Reading search index                            Done
Building new search index                  1932/1932

A clone of $oldbe exists and has been updated and activated.
On the next boot the Boot Environment be://rpool/$newbe will be
mounted on '/'.  Reboot when ready to switch to this updated BE.

real    12m30.391s
user    4m4.173s
sys     0m21.496s

I think that's sufficient.

Ten years ago

Since about 5:30pm last night, we have had the keys to our home for ten years. After the mad scramble to clean out the rented unit in Sydney, we took our time driving up the coast before pulling in to the driveway and collecting the keys from the letterbox. The house was dark and very, very empty. We wondered what we'd gotten ourselves in to ("eeeek, it's real!").

The next day, our belongings arrived - the 20ft shipping container that everything fit into had gone via train and then truck. Charlie (codercat) arrived the day after that, and was rather grumpy. I don't think she liked flying or being cooped up.

Since that day in 2007, we've done a few things: turned the second garage space into my home office, renovated the pool, kitchen and laundry, gone through IVF to bring our two amazing children into this world, gotten through J's brain tumour and treatment, and tiled the loungeroom.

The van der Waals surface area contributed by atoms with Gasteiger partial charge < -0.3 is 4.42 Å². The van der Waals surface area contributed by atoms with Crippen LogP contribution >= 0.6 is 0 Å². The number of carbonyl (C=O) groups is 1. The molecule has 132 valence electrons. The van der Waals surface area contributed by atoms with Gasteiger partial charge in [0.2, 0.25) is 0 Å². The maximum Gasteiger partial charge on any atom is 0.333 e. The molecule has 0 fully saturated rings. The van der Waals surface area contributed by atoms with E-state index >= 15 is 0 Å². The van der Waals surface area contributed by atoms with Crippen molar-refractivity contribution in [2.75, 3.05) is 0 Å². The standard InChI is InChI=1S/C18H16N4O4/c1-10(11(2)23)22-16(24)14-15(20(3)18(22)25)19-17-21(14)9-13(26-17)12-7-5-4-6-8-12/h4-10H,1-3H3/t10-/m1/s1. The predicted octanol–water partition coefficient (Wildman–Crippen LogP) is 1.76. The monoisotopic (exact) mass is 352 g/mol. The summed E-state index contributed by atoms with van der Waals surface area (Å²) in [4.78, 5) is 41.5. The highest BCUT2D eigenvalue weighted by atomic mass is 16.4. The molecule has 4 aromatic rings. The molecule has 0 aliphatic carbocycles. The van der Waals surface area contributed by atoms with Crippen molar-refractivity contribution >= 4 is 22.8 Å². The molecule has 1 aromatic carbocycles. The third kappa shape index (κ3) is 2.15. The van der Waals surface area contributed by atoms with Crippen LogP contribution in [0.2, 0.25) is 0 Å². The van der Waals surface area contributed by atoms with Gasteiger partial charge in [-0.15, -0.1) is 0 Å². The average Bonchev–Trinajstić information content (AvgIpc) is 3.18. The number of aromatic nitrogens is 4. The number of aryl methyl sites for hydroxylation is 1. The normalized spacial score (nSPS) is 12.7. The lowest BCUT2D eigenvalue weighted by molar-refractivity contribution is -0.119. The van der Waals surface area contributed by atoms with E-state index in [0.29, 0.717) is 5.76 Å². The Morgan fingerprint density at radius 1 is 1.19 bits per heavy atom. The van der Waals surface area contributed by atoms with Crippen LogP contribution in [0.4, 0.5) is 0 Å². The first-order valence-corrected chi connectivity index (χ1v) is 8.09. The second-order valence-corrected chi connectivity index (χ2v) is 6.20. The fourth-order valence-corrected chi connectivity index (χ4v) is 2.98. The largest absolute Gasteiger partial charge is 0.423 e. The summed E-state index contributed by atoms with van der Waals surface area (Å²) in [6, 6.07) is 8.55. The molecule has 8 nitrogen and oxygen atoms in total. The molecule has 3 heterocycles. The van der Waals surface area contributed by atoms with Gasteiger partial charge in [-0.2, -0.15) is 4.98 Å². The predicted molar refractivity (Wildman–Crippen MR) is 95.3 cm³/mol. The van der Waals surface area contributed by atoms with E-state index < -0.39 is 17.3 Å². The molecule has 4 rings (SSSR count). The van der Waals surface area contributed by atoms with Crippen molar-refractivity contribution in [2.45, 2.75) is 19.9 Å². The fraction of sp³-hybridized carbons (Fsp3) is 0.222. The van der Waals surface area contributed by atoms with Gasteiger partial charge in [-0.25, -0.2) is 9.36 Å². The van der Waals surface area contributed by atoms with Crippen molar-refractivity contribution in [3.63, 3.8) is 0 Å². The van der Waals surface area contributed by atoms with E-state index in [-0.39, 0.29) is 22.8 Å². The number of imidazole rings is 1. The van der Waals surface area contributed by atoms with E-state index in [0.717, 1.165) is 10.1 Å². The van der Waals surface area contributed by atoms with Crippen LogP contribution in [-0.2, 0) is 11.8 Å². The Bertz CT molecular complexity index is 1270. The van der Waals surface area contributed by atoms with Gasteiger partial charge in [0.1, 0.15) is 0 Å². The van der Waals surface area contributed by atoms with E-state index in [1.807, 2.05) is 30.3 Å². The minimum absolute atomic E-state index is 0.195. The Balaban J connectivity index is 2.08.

We've met so many people who have changed our lives since we moved into the area, people who we might never have met if we had moved to a house even a few streets away.

We had a small celebration of the event for dinner last night: I cooked J the dish that I first cooked for her, and we had a rather nice bottle of bubbly.

Here's to the next ten years!

On encryption and backdoors

For those people who think that it's appropriate, measured and useful for the Attorney General Senator George Brandis and Prime Minister Malcolm Turnbull to be talking about forcing tech companies and ISPs to insert backdoors into their products to enable near real-time decryption of messages, my colleagues in the IT Professionals Association (formerly SAGE-Au) have something for you to consider right now:

We've already had the Crypto Wars, and the insanity which was the Clipper Chip. We don't need to revisit that time. We don't need to go back to the time when encryption was decreed to be a munition, and therefore subject to export controls.